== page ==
(1) divide by mass, not weight.
(2) It's hard to answer a question like "am I on the right track?" (Pun intended?).
What part of the equations, or procedure, would you like checked? The forces, the use of Newton's laws?
I can relate a little to this as I've written code to flight simulations. There are generally two basic categories of questions one wants to answer. (1) Given the forces acting on the objects what is its trajectory? and (2) Given a trajectory what are the forces acting on the object?
There is a significant difference but both use Newton's laws. In the first case we invest a lot of effort analyzing the airfoil to get the correct lift, we model drag which can be very difficult, gravity etc. This makes sense for a missile or other object that does not have a pilot or some control mechanisms. The second case is usually appropriate for air planes with a pilot. Here you have control over the trajectory (within the laws of physics) and you are interested in what type of stress the aircraft feels under certain actions or activities. For example assuming a 2g turn what forces will the wing experience and will this cause damage. Etc.
As I read your simulation approach I wonder what your end game it. Are you trying to see under what conditions a train will derail? Or simply estimate the power consumption required to keep it at constant speed along the track.
I don't mean to be condescending with this comment/question but be sure everything is done with 3-dim vectors. I would think that there is a chance of having some vertical oscillations due to height deviations in the track/terrain. To get a realistic model of the this you would want a train model in terms of its pieces, not just a mass load, but N-cars connected by links, spring loads on each car. I have no idea if such things exist on trains (like shock absorbers). In the flight dynamics case we are sometimes interested in buffeting due to turbulence, which can be brought on by the flight itself. In this case the conditions for our aero-force model change and this can lead to instability. Are you interested in such things? Typically if you are you will need to write the code to check for such conditions and decide what action to take since your model will cease to be valid. Do you just stop and exit? Do you try to determine how the state changes and continue to propagate the state using a different set of equations and conditions? That is up to you.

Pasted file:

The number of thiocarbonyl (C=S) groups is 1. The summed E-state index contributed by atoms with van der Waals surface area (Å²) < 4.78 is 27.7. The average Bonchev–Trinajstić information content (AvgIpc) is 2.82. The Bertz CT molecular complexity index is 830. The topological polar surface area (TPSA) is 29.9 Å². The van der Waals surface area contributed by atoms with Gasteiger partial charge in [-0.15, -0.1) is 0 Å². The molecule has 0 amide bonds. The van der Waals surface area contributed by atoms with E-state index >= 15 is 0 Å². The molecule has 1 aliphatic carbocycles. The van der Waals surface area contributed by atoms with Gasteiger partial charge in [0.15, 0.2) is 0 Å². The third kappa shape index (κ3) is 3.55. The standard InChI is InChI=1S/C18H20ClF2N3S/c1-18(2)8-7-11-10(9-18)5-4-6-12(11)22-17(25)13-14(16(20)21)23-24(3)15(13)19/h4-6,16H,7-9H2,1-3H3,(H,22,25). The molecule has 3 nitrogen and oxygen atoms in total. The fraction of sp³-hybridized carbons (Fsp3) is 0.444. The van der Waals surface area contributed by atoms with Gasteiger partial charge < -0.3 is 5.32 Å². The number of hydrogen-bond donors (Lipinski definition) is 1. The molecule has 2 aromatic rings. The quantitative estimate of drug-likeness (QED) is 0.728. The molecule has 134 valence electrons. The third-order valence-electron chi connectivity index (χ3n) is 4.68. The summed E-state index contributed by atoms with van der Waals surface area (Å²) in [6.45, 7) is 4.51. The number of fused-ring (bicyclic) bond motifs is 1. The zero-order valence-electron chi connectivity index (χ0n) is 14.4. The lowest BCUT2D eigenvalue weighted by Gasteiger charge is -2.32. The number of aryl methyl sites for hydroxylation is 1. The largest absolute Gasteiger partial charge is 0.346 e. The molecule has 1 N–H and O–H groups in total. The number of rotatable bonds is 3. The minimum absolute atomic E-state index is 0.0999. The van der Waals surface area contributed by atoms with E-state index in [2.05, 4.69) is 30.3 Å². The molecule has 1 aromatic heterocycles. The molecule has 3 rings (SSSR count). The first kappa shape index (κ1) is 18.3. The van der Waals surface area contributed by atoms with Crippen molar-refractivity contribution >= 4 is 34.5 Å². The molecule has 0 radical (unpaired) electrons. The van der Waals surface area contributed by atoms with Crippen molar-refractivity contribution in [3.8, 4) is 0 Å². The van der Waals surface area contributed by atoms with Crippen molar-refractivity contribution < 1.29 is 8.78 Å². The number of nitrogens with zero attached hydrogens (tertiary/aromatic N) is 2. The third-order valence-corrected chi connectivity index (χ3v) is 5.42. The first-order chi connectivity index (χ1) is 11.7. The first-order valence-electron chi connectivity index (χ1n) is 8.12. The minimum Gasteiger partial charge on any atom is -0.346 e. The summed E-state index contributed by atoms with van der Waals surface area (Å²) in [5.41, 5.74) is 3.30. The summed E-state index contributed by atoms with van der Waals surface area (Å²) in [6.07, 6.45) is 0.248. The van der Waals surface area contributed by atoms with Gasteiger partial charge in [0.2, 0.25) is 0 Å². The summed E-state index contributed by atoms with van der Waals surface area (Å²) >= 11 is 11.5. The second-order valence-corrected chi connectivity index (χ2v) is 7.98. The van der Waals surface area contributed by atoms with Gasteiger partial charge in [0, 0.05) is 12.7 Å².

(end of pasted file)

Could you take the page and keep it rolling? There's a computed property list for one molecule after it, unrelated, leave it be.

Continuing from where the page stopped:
So, the short answer to your question is yes, in principle you are on the right track. But there is a lot more detail to consider and it would help if you add a description of what your endgame is.
I was thinking about this more and wanted to add rotational motion. I was focusing on the translation along the track and mentioned vertical movement due to small deviations. Equally likely, small bumps and sideways deviations will cause the train cars to rotate or rock back and forth along the train axis (rolling motion). This is an important factor to consider for a realistic simulation.